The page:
• Stephen Harper (Conservatives): 29 per cent

  • Jack Layton (NDP): 21 per cent

  • Stephane Dion (Liberals): 13 per cent

  • Elizabeth May (Greens): 11 per cent

  • None: 9 per cent

The New Democrats have a long history in the province of being a strong alternative to the Tories, and have made strong gains in the 10 swing ridings since the campaign began.

"We're seeing Jack Layton as a little more competitive and the reason I think is that there is a strong tradition of NDP grassroots in British Columbia -- and a tradition of NDP protest votes in British Columbia," Donolo told Question Period. "He is delivering a very lunch-bucket kind of message about fuel costs, and on a range of other issues he's slamming the oil companies. There is a big audience for that in British Columbia."

Tories keep lead in battlegrounds

The Conservatives still have an overall lead in the Ontario and B.C. battleground ridings, but still trail the Bloc in Quebec -- although the gap is less than the margin of error for the province, which is plus or minus 4.6 percentage points.

Here are the results, with the percentage-point change from a Sept. 9-11 poll in brackets:

Ontario battleground ridings

  • Conservatives: 45 per cent (none)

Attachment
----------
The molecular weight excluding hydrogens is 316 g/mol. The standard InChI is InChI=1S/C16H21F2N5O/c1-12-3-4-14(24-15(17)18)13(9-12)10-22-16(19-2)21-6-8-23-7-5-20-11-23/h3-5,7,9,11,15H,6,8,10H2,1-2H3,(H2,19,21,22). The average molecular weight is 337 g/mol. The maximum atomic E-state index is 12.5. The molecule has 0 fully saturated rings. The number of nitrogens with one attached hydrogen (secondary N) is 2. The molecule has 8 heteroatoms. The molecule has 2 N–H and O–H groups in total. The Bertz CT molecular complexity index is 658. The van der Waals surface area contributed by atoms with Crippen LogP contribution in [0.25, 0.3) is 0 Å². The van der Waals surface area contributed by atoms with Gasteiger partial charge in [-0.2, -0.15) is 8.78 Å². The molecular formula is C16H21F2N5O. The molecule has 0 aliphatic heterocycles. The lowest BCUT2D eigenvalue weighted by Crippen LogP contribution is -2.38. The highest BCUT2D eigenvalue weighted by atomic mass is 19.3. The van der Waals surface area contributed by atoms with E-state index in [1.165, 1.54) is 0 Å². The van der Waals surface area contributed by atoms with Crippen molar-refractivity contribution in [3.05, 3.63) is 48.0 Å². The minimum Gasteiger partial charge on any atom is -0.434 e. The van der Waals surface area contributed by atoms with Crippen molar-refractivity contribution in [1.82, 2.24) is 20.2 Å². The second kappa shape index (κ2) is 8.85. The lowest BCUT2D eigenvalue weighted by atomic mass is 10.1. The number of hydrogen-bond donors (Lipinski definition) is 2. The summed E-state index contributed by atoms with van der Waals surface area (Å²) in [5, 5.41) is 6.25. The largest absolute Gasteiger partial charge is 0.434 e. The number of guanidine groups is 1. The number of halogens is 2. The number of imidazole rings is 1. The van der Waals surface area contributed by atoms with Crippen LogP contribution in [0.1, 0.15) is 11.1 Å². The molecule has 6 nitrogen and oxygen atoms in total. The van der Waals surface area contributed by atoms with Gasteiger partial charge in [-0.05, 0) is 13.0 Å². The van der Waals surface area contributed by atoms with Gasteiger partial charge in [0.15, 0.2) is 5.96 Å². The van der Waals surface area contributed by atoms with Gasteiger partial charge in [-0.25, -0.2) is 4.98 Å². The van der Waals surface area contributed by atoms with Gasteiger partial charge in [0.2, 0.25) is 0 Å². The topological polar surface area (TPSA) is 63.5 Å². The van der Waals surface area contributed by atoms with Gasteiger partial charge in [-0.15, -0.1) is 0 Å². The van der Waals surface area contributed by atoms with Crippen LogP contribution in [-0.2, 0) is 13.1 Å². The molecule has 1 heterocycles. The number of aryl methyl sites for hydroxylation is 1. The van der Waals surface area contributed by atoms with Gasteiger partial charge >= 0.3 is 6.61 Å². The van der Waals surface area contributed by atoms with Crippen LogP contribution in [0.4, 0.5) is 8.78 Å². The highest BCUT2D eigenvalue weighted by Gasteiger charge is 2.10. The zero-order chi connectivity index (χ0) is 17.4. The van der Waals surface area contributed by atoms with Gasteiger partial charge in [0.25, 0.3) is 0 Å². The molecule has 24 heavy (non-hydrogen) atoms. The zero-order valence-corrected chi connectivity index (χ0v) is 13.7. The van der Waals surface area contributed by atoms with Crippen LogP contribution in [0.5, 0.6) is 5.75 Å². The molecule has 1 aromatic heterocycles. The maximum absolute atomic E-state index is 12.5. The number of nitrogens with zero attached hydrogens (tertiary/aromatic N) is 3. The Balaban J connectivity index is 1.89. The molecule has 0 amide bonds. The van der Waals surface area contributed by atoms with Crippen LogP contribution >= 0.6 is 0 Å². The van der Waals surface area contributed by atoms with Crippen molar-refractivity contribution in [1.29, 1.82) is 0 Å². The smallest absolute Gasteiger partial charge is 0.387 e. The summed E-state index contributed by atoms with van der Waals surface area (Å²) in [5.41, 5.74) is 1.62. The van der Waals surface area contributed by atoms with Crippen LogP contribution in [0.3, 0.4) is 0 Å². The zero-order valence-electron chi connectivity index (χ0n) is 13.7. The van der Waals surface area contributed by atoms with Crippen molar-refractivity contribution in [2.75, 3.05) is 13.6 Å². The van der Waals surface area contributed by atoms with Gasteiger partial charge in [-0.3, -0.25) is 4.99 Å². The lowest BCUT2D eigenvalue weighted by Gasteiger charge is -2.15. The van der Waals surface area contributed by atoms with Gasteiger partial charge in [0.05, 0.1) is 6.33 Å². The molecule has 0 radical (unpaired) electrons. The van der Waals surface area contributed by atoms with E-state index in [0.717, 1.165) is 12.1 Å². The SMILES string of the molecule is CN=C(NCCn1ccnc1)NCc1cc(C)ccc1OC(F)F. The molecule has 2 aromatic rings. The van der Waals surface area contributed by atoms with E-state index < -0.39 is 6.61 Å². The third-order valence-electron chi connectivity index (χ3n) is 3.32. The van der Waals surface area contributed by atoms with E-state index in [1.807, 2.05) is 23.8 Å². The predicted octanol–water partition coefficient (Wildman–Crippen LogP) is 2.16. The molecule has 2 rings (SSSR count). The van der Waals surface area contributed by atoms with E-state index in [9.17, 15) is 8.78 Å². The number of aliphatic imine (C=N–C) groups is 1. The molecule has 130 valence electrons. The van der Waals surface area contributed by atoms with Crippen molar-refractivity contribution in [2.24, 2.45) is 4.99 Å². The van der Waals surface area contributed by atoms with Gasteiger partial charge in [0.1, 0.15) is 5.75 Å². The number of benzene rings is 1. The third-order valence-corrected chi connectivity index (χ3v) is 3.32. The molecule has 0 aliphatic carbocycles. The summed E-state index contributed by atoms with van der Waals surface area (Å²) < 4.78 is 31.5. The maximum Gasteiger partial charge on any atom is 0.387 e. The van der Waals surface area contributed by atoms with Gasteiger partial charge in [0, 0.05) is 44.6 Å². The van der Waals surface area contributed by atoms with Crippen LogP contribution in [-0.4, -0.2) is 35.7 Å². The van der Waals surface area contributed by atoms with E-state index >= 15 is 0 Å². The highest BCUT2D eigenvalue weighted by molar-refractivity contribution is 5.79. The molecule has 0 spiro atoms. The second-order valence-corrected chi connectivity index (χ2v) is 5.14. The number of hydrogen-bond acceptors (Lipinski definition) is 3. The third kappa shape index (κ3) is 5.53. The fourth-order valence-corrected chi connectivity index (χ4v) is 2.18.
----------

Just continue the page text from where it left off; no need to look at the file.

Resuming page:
• Liberals: 26 per cent (-3)

  • New Democrats: 18 (+2)

  • Green Party: 12 (+2)

Quebec battleground ridings

  • Bloc Quebecois: 33 per cent (-1)

  • Conservatives: 30 per cent (none)

  • Liberals: 19 per cent (-2)

  • New Democrats: 12 (none)

  • Green Party: 8 (+3)

B.C. battleground ridings

  • Conservatives: 36 per cent (-3)

  • Liberals: 29 per cent (+5)

  • New Democrats: 21 (-4)

  • Green Party: 14 (+2)

The Battleground 2008 Ridings:

British Columbia

Vancouver Quadra, Vancouver Island North, West Vancouver-Sunshine Coast-Sea to Sky Country, Fleetwood-Port Kells, Newton-North Delta, Burnaby-Douglas, Esquimalt-Juan de Fuca, Richmond, Pitt Meadows-Maple Ridge-Mission, North Vancouver.


Parry Sound-Muskoka, Glengarry-Prescott-Russell, St. Catharines, Hamilton East-Stoney Creek, Brant, Thunder Bay-Superior North, Oakville, Thunder Bay-Rainy River, Huron-Bruce, London-Fanshaw, Ottawa-Orl�ans, Simcoe North, London West, Barrie, Kitchener-Conestoga, Halton, Peterborough, Algoma-Manitoulin-Kapuskasing, Burlington, Mississauga South.


Louis-H�bert, Ahuntsic, Beauport-Limoilou, Brossard-La Prairie, Papineau, Charlesbourg--Haut-Saint-Charles, Hull-Aylmer, Honor�-Mercier, Saint-Hyacinthe-Bagot, Pontiac, Jeanne-Le Ber, Laval-Les �les, Gatineau, Chicoutimi-Le Fjord, Brome-Missisquoi.

The Strategic Counsel will be polling these ridings throughout the election campaign.

Technical notes:

The poll was conducted from Sept. 10-13 by The Strategic Counsel for CTV and The Globe and Mail.

The B.C. and Quebec battleground ridings both have a sample size of 450 people and the margin of error is plus or minus 4.6 percentage points.

The Ontario battleground ridings have a sample size of 480 people and the margin of error is plus or minus 4.5 percentage points.

Results are based on random samples of adults 18 years of age or older in each of the 45 battleground ridings. Results were weighted by age to be proportionate to the provincial population sampled.